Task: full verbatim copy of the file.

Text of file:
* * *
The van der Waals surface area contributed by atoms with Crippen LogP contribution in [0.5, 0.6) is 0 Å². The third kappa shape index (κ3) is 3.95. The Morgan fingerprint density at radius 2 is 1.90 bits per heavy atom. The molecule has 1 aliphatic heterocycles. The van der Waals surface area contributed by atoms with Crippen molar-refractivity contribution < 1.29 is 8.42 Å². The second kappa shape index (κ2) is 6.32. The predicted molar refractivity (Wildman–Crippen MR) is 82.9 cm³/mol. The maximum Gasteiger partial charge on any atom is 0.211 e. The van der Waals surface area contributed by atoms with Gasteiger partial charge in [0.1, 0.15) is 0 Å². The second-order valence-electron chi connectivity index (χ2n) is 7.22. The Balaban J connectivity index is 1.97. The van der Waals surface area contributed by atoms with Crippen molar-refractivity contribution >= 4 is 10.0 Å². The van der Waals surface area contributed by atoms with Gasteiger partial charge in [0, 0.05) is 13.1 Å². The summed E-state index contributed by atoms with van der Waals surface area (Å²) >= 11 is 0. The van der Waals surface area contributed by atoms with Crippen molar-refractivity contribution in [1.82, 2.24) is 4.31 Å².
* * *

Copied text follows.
The van der Waals surface area contributed by atoms with Crippen LogP contribution in [0.5, 0.6) is 0 Å². The third kappa shape index (κ3) is 3.95. The Morgan fingerprint density at radius 2 is 1.90 bits per heavy atom. The molecule has 1 aliphatic heterocycles. The van der Waals surface area contributed by atoms with Crippen molar-refractivity contribution < 1.29 is 8.42 Å². The second kappa shape index (κ2) is 6.32. The predicted molar refractivity (Wildman–Crippen MR) is 82.9 cm³/mol. The maximum Gasteiger partial charge on any atom is 0.211 e. The van der Waals surface area contributed by atoms with Gasteiger partial charge in [0.1, 0.15) is 0 Å². The second-order valence-electron chi connectivity index (χ2n) is 7.22. The Balaban J connectivity index is 1.97. The van der Waals surface area contributed by atoms with Crippen molar-refractivity contribution >= 4 is 10.0 Å². The van der Waals surface area contributed by atoms with Gasteiger partial charge in [0, 0.05) is 13.1 Å². The summed E-state index contributed by atoms with van der Waals surface area (Å²) >= 11 is 0. The van der Waals surface area contributed by atoms with Crippen molar-refractivity contribution in [1.82, 2.24) is 4.31 Å².